The cflow command presents a list of the functions
and function calls within a program. This list can be helpful
when debugging a program, especially if there are external references.
The information displayed by cflow indicates
the source filename and the line number of the function,
and lists additional functions
that are in turn called by that function.
To see a list of the functions
called within testcase.c,
we can run cflow:
1 main: int (), <testcase.c 76>
2 gets: <>
3 GetWords: int (), <testcase.c 43>
4 strlen: <>
5 PrintWords: void (), <testcase.c 21>
6 printf: <>
Output is displayed in the following fields:
In analyzing the output, we see that
the function main is the first function called by
testcase.c and is defined on line 76 as shown
in the angle brackets (<>).
Notice the function main returns a type int and
it calls the functions gets, GetWords, and
PrintWords. The <>
next to the gets function are empty because
cflow only looks in the source file to resolve
function call references. The gets function is
not in the source code (testcase.c)
and, therefore, cflow
does not have any information on it.
The function main calls two additional functions, GetWords
and PrintWords. Both of these functions are
found in the source file and, therefore, their locations are displayed.
The two additional functions, strlen and printf,
called respectively from GetWords and PrintWords,
do not exist within testcase.c; hence, no line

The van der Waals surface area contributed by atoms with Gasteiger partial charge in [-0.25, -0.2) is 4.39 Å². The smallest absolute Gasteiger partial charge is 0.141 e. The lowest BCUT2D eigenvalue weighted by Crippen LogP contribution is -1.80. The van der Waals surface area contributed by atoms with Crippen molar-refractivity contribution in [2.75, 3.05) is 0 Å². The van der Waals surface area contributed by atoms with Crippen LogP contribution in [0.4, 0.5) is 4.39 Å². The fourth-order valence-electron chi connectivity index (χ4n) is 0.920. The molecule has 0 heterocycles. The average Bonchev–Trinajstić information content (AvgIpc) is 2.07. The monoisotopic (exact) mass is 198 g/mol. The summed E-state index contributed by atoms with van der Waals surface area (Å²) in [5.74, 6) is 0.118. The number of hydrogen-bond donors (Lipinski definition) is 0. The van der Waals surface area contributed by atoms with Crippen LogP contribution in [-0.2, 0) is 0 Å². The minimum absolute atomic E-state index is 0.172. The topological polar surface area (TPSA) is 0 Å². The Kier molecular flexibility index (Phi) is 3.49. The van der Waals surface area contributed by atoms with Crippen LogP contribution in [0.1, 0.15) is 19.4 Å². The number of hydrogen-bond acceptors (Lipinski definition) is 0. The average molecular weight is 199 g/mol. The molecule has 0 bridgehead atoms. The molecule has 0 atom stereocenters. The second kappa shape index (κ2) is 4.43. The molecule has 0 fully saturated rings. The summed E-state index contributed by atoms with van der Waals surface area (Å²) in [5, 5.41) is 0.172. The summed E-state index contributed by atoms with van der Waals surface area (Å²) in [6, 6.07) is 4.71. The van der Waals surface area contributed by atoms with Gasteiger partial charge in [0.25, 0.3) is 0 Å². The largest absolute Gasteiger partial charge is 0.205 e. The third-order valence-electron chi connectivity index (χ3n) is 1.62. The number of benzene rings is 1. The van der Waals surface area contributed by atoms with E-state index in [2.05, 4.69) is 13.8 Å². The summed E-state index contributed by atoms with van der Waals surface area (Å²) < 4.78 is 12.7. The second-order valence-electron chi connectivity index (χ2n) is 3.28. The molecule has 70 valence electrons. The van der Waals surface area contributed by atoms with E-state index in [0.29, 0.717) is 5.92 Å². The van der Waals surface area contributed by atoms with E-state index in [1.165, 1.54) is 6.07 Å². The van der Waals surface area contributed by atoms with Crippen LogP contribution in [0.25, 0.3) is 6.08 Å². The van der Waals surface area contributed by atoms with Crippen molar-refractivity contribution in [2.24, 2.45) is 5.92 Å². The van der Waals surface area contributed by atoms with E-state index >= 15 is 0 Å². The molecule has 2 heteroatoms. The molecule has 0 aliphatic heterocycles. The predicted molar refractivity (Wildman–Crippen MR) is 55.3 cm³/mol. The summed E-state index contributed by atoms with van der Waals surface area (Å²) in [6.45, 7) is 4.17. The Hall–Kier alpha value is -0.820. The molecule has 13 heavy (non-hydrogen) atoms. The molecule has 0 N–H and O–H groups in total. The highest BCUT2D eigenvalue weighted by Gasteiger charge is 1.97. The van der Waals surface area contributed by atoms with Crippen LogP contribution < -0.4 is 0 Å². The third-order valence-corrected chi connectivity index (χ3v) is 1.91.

number information is available for them.
the number of the line in the output
the level at which the symbol is defined
the name of the symbol under consideration followed by a colon
the type of the symbol and the arguments to the symbol, if any
the name of the file and the number of the line
within the file in which the symbol is defined
As a result of analyzing testcase.c with cflow,
we now know the names of all of the functions referenced in the source
file and the location of their definitions in the source file.
If we need to change any of them, they should be easy to find.
For a larger more complex program, you
can make decisions on where best to optimize code, either by
reducing the number of function calls or by identifying
obsolete functions and removing them.
For more information on using cflow, see
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SCO OpenServer Release 5.0.7 -- 11 February 2003